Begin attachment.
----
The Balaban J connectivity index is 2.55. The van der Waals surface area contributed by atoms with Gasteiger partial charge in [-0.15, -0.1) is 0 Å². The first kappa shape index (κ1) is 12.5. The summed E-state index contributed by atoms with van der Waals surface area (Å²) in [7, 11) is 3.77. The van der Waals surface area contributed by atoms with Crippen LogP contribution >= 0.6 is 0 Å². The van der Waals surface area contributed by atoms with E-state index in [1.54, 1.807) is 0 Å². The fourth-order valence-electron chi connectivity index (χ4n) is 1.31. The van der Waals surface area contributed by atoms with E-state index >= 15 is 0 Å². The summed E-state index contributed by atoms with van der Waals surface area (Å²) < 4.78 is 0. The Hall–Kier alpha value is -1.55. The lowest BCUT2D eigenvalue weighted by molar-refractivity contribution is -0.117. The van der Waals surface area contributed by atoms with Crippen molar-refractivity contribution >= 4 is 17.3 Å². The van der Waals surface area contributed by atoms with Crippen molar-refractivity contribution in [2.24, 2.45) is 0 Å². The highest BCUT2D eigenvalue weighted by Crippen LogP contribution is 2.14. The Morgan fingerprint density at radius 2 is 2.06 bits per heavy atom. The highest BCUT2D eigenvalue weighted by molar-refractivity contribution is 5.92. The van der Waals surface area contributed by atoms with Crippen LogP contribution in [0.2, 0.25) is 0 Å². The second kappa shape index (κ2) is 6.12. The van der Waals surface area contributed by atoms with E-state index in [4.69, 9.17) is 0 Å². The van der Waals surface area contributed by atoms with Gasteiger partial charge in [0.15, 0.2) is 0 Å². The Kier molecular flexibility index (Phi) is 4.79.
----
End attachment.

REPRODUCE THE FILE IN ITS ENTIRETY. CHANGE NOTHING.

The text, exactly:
The Balaban J connectivity index is 2.55. The van der Waals surface area contributed by atoms with Gasteiger partial charge in [-0.15, -0.1) is 0 Å². The first kappa shape index (κ1) is 12.5. The summed E-state index contributed by atoms with van der Waals surface area (Å²) in [7, 11) is 3.77. The van der Waals surface area contributed by atoms with Crippen LogP contribution >= 0.6 is 0 Å². The van der Waals surface area contributed by atoms with E-state index in [1.54, 1.807) is 0 Å². The fourth-order valence-electron chi connectivity index (χ4n) is 1.31. The van der Waals surface area contributed by atoms with E-state index >= 15 is 0 Å². The summed E-state index contributed by atoms with van der Waals surface area (Å²) < 4.78 is 0. The Hall–Kier alpha value is -1.55. The lowest BCUT2D eigenvalue weighted by molar-refractivity contribution is -0.117. The van der Waals surface area contributed by atoms with Crippen molar-refractivity contribution >= 4 is 17.3 Å². The van der Waals surface area contributed by atoms with Crippen molar-refractivity contribution in [2.24, 2.45) is 0 Å². The highest BCUT2D eigenvalue weighted by Crippen LogP contribution is 2.14. The Morgan fingerprint density at radius 2 is 2.06 bits per heavy atom. The highest BCUT2D eigenvalue weighted by molar-refractivity contribution is 5.92. The van der Waals surface area contributed by atoms with Crippen LogP contribution in [0.2, 0.25) is 0 Å². The second kappa shape index (κ2) is 6.12. The van der Waals surface area contributed by atoms with E-state index in [4.69, 9.17) is 0 Å². The van der Waals surface area contributed by atoms with Gasteiger partial charge in [0.15, 0.2) is 0 Å². The Kier molecular flexibility index (Phi) is 4.79.